loss of vision not due to any disease; not correctable with glasses; they wear a patch over one eye to force affected eye to work; aka lazy eye
astigmatism (as, Ast)
uneven blending of light rays caused by irregular curvature of cornea; image is fuzzy, corrected with cylindrical lenses
Right lateral decubitus
the patient is lying on his or her right side.
Left lateral decubitus
the patient is lying on his or her left side.
A perceptual disturbance experienced by some with migraine or seizures before either the headache or seizure begins. It often manifests as the perception of a strange light, an unpleasant smell or confusing thoughts or experiences.
A collection of pus that has built up within the tissue of the body. Signs and symptoms of abscesses include: redness, pain, warmth, and swelling that when pressed feels like it is fluid filled
Medical procedure where a needle is used to access the subarachnoid space to collect cerebrospinal fluid (CSF). This is typically used to confirm or exclude conditions such as meningitis and subarachnoid hemorrhage and it may be used in diagnosis of other conditions.
Bleeding into the subarachnoid space—the area between the arachnoid membrane and the pia mater surrounding the brain. This is a form of stroke.
A class of drugs used to lower cholesterol levels Ex: Simvastatin, Atorvastatin etc.
procedure using intravenous bright green fluorescent dye, fluorescein, to examine blood movement through blood vessels of the eye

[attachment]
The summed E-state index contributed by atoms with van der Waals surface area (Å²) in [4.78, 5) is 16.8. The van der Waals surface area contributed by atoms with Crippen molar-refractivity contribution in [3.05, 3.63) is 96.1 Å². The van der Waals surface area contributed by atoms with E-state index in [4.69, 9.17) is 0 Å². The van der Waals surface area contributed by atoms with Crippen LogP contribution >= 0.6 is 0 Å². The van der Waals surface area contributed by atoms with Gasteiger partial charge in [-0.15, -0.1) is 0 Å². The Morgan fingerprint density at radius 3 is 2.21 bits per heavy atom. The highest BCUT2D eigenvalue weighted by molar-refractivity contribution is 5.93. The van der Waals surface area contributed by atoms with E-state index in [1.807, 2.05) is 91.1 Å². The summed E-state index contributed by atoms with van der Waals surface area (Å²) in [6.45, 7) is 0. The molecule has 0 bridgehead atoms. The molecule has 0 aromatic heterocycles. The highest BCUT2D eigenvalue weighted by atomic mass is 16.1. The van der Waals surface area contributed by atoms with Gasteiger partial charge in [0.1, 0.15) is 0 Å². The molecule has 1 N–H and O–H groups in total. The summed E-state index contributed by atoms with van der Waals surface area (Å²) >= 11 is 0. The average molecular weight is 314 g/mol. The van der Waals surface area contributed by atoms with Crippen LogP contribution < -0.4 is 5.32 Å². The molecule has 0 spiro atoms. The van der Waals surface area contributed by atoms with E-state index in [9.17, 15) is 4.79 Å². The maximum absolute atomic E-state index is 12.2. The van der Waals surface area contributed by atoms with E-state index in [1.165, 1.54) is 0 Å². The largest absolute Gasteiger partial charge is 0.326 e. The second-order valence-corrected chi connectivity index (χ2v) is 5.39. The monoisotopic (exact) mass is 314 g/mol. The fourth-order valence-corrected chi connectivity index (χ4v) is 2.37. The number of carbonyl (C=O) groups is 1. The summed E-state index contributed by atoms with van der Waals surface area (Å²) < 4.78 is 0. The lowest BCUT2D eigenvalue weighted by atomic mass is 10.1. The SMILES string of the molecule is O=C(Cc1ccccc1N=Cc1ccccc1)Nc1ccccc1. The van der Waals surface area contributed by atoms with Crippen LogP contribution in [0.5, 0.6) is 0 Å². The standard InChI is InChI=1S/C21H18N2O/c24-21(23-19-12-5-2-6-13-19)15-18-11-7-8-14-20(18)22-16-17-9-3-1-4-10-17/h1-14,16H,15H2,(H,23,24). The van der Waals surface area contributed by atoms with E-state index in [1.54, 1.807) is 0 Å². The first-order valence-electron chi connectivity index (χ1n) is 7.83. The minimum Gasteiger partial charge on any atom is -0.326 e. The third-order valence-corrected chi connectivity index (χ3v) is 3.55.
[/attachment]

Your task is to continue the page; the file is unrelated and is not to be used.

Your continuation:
Chronic syndrome in which a person has long-term, body-wide pain and tenderness in the joints, muscles, tendons, and other soft tissues. Its exact cause is unknown but is believed to involve psychological, genetic, neurobiological and environmental factors
"Under the tongue", refers to the pharmacological route of administration by which drugs diffuse into the blood through tissues under the tongue
Medication that is applied to body surfaces such as the skin or mucous membranes for treatment. Example: creams, foams, gels, lotions, and ointments.
Clinical procedure of using a syringe to collect synovial fluid from a joint capsule.
A type of sleep disorder characterized by pauses in breathing or instances of shallow or infrequent breathing during sleep.
A cyst near or on the natal cleft of the buttocks that often contains hair and skin debris.
A non-neoplastic soft tissue lump that may occur in any joint, but most often occurs on, around, or near joints and tendons in the hands or feet. These cysts are caused by leakage of fluid from the joint into the surrounding tissue.
To draw fluid by suction from a vessel or cavity.
Semi Fowlers position
position is the position of a patient who is lying in bed in a supine position with the head of the bed at approximately 30 degrees.
weakness of external eye muscle; results in eyes looking in different directions at the same time; can be corrected with glasses, eye exercises, and/or surgery; aka cross eyed
The inside space of a tubular structure, such as an artery or intestine
When gas or air is in the layer under the skin
Paradoxical chest movement
Describes an abnormal chest movement, with your chest moving inward during inhalation rather than outward
A condition where organs fall down or slip out of place.
"pupils equal, round, reactive to light, and accommodation" abbreviation
rapid eye movement abbreviation
Through the skin
myring/o or tympan/o
bacterial infection of upper respiratory tract; uncommon now; aka whooping cough
tonsillectomy & adenoidectomy abbreviation
OTHER SETS BY THIS CREATOR
Abbreviations Quiz #1, Abbreviations Quiz #2 - Com…
Thorax, Abdomen, Spine 2020
Terminology List #1, Terminology #2, Terminology #…
Terminology List #1
THIS SET IS OFTEN IN FOLDERS WITH...